How do we get the technology to support the patient's story? Not in a redundant fashion, where we have to look through that they're allergic to penicillin five times. I mean, they lose confidence in the data then.
MARTIN: And on that point, do they have confidence to tell us that story, which is the full story. So right, that information on that screen tells me this, but that particular patient is holding back that one key component that the primary care physician is never going to know or may not be trained to know how to ask.
GAFFNEY: And the patient doesn't know to share it.
SLABODKIN: This raises an important question: Are patients ready to be at the center of care?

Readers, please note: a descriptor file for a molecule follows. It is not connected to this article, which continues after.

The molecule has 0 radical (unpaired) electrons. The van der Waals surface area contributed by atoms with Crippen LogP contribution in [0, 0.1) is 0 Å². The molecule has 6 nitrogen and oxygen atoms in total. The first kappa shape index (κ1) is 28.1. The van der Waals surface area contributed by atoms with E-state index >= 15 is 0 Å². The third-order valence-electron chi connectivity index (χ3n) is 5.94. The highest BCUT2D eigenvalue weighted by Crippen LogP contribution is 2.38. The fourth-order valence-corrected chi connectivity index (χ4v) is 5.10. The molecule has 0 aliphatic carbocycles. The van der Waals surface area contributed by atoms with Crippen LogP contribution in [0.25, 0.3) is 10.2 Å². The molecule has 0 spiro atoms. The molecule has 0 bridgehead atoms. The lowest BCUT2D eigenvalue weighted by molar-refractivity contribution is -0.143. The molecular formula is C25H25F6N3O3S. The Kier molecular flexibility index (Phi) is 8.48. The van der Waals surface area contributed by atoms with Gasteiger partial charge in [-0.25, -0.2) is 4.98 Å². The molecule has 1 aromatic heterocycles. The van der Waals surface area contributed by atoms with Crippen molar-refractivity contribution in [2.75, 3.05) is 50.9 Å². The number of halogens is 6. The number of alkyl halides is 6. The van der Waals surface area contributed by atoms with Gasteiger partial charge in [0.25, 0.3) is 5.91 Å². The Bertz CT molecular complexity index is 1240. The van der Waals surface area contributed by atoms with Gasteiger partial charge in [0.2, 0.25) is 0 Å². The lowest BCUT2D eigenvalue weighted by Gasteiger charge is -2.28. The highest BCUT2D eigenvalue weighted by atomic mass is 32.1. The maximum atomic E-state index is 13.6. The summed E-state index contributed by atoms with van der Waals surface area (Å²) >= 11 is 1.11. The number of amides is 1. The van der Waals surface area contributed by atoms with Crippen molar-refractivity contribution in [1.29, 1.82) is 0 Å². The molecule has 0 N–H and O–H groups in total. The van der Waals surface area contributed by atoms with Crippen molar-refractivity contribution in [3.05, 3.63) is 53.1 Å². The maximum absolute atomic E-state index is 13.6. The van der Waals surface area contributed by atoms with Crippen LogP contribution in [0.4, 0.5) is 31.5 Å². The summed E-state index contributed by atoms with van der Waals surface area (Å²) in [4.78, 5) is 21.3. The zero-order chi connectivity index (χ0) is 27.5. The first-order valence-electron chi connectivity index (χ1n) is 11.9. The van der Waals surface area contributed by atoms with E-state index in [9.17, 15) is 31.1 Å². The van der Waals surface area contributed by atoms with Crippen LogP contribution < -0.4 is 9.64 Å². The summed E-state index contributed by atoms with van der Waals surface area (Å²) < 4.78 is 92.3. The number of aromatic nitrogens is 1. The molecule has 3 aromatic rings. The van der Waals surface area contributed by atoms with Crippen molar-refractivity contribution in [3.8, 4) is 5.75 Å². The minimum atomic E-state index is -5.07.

GAFFNEY: And are we ready as providers to allow the patients to be involved? We want the patient to be compliant, we want their BMI to be under 28, we want their hemoglobin A1C to be below 6-all of these measures. But what if the patient doesn't care about it? And we, as healthcare providers, whether it's organizational or individual, are being held accountable for patients' behaviors that we don't really have that much control over. And should we? We're crossing lines now in regard to patient rights.
In some cultures being a little overweight is a good thing, it's considered positive. And who are we to say, "Doctor, shame on you, because you didn't get that patient down to the BMI that the government has determined to be the best BMI." We're struggling with this in our communities. At what point are we being intrusive in regard to the direction we're giving a patient? We want them to stop smoking. We've done a wonderful job getting people to stop smoking. But there are some people we are just not going to get to stop smoking.